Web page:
Despite Sweep, All's Not Well With Astros

Congratulations are in store for the Houston Astros who, this weekend, got their first three-game sweep of the season by beating up the moribund San Diego Padres. Of course, the Astros didn't have to face Padres ace Jake Peavy in this series, and they struggled in all three games.

But despite a season-best record of 14-17, things aren't all fine and dandy with the Astros. After being bumped from third to fifth in the batting order before Friday's game, slumping slugger Lance Berkman suddenly developed a wrist injury which caused him to miss all three games of the San Diego series. And off-season free agent acquisition Russ Ortiz wasn't exactly pleased with management when he was bumped from the rotation and assigned to long-relief duties.

Closer Jose Valverde is probably out until mid-June, which leaves the closing duties to LaTroy Hawkins, who has failed as a closer for just about every team he's pitched for. Doug Brocail is out until July. Roy Oswalt is pitching with a bone bruise -- though he managed to hang on for the victory yesterday despite the bullpen doing everything possible to let the Padres get back into the game. And Oswalt, the team's supposed ace, just got his first victory of the season yesterday.

Kaz Matsui is still a bust at second base. Pudge Rodriguez is finally beginning to hit a little, but his numbers are still hanging around in Brad Ausmus territory. With the exception of Wandy Rodriguez (of all people), the starting rotation generally has trouble making it through the fifth inning. The bullpen is disappointing, but that's probably something that comes from overuse.

And for even further proof of the team's suckitude, how about the fact they just re-signed Jason Smith four days after designating him for assignment to Round Rock. After Smith passed through waivers, he refused to report to Round Rock and became a free agent. But with Berkman and his mysterious wrist injury, the Astros were short a bench player, and lacking any worthy minor leaguers, the team went and re-signed Smith despite the mediocre 31-year-old batting a healthy .000.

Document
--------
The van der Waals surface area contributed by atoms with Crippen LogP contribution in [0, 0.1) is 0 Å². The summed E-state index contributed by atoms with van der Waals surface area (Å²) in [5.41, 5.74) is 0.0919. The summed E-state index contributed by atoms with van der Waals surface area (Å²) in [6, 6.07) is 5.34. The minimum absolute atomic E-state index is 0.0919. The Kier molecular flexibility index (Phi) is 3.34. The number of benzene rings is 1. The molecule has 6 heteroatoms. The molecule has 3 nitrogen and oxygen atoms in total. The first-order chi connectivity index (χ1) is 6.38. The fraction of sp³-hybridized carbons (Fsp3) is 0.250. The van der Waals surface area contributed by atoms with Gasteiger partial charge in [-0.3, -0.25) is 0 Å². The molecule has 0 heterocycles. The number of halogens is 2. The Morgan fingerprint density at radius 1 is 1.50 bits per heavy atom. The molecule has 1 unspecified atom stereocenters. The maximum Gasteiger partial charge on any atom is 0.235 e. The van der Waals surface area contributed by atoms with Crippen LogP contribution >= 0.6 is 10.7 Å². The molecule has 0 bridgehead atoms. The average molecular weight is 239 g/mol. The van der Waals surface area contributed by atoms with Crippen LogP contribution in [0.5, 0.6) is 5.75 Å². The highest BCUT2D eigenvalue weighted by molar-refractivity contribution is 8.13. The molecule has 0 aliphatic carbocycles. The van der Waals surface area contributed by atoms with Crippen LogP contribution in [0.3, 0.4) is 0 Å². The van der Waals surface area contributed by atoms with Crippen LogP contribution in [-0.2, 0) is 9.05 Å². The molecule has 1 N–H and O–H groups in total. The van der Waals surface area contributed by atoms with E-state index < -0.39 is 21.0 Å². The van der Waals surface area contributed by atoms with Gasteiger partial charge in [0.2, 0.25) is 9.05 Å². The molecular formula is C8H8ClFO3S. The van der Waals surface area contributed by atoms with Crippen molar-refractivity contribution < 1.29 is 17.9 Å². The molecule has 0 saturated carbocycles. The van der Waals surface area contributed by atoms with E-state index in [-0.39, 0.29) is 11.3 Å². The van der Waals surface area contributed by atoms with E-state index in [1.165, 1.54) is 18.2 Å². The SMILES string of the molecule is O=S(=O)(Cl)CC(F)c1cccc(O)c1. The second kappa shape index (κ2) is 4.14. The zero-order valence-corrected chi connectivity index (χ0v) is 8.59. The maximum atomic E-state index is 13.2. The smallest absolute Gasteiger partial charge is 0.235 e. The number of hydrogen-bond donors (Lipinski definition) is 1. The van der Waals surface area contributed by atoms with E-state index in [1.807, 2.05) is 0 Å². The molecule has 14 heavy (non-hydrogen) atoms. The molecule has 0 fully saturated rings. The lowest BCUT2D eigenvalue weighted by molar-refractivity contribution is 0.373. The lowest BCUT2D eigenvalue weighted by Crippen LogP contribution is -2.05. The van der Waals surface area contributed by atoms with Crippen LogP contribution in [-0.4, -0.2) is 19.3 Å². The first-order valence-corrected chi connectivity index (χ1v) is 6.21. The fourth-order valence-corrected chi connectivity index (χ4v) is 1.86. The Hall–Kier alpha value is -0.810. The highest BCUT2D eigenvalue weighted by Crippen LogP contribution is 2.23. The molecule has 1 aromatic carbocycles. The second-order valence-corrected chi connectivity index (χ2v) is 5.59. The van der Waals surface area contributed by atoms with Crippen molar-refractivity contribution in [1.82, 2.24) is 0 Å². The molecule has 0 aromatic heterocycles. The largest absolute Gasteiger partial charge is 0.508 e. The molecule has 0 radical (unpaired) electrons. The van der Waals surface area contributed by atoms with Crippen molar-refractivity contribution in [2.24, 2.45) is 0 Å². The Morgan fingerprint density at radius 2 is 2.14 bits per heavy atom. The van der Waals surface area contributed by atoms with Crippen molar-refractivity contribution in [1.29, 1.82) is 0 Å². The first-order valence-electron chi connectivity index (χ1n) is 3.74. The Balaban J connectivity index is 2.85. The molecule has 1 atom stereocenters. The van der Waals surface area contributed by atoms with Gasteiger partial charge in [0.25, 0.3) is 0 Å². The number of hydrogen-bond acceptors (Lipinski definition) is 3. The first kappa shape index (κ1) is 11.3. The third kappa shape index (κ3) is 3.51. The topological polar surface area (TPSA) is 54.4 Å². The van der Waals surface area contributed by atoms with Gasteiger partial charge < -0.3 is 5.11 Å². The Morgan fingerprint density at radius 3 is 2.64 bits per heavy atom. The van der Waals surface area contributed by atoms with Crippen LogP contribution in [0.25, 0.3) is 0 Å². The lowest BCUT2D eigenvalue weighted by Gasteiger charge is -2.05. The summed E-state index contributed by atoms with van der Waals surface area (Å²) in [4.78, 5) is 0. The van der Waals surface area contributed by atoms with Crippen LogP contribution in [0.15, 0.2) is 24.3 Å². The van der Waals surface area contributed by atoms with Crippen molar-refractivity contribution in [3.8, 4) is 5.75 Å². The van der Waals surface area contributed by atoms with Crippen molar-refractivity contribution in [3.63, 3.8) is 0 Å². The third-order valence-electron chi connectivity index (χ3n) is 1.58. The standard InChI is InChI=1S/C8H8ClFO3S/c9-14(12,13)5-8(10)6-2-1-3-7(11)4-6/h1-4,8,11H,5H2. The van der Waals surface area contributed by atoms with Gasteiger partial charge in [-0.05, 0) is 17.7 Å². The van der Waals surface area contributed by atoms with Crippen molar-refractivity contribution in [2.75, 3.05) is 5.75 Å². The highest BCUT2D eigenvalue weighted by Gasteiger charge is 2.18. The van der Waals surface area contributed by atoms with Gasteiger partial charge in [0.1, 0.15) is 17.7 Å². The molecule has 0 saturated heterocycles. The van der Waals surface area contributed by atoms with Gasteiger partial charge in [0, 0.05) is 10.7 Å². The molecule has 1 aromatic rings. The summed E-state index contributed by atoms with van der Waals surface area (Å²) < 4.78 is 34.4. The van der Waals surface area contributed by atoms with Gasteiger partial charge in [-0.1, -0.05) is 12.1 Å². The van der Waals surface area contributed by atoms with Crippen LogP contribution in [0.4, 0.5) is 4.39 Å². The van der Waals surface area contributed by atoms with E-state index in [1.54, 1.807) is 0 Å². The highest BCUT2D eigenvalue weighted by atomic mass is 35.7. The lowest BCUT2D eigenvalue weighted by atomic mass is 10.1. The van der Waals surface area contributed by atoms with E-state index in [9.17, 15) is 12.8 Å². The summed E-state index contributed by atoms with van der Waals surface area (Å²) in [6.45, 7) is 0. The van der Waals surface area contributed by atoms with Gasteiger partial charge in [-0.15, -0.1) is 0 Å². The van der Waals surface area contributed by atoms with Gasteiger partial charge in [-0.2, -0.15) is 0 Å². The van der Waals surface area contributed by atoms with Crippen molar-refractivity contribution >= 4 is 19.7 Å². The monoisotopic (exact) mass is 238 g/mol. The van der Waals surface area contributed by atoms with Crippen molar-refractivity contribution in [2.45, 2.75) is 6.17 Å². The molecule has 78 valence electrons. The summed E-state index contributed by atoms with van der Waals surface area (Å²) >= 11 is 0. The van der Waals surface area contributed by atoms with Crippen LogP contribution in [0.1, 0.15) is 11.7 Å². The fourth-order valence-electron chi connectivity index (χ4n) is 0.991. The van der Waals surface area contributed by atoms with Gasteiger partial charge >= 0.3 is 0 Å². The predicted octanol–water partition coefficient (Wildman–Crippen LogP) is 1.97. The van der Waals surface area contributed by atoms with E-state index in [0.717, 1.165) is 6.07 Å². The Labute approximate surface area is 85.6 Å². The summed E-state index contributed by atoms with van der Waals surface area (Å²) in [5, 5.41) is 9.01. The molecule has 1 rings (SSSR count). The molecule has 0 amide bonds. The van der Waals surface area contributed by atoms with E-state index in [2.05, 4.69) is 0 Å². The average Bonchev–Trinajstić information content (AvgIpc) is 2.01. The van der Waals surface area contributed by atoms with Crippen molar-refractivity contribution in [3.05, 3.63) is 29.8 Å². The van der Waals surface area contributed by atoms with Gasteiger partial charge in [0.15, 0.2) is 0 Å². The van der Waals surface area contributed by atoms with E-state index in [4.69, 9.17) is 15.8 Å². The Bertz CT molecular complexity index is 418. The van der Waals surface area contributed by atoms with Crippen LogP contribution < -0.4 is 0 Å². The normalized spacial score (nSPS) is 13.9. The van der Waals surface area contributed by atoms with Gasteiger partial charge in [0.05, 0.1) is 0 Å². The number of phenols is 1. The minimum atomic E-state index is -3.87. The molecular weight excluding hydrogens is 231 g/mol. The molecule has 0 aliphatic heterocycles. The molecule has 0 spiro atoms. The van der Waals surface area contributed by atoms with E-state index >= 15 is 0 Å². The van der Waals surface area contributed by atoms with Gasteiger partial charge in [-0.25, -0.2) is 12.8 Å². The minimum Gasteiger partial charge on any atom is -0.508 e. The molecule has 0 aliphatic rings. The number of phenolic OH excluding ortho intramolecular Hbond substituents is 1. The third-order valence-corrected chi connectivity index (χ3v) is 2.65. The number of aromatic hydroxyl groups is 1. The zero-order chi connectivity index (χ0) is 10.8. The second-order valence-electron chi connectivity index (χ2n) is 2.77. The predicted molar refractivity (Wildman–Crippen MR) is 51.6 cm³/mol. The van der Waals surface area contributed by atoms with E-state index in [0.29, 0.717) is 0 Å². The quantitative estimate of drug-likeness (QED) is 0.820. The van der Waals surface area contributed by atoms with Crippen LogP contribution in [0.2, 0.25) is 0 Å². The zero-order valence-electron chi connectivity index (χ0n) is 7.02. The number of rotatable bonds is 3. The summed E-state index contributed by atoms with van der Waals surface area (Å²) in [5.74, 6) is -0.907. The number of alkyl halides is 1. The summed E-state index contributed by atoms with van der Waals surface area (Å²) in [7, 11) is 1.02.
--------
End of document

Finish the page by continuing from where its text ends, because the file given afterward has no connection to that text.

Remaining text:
Hell, even Jose de Jesus Ortiz has given up on the Astros. When he gives up on the Astros, then you know the team is bad.  And to show how things have reversed, it's now Brian McTaggart who's writing the heartfelt and sappy blog posts about how lucky the city is to be associated with various people -- in this case, Lance Berkman (of course, it's possible that this blog post is the result of McTaggart being exhausted because, with the Chron's house-cleaning back in March, the poor guy's having to fly all over the country and cover every team in the city of Houston). Not that that forgives the fact that Berkman, who's out with this sudden wrist injury, is batting just .184 with a meager .325 on-base percentage and 16 RBI.

But despite all of that, I've got to confess that I wouldn't be surprised to see the Astros return to Houston with at least a break-even record. That's because they get to play three games with the Colorado Rockies who are making the Padres look like a good team, then get to follow that with three games in Chicago against a Cubs team that is suddenly beset with injuries.

KEEP THE HOUSTON PRESS FREE... Since we started the Houston Press, it has been defined as the free, independent voice of Houston, and we'd like to keep it that way. With local media under siege, it's more important than ever for us to rally support behind funding our local journalism. You can help by participating in our "I Support" program, allowing us to keep offering readers access to our incisive coverage of local news, food and culture with no paywalls.
John Royal is a native Houstonian who graduated from the University of Houston and South Texas College of Law. In his day job he is a complex litigation attorney. In his night job he writes about Houston sports for the Houston Press.
Contact: John Royal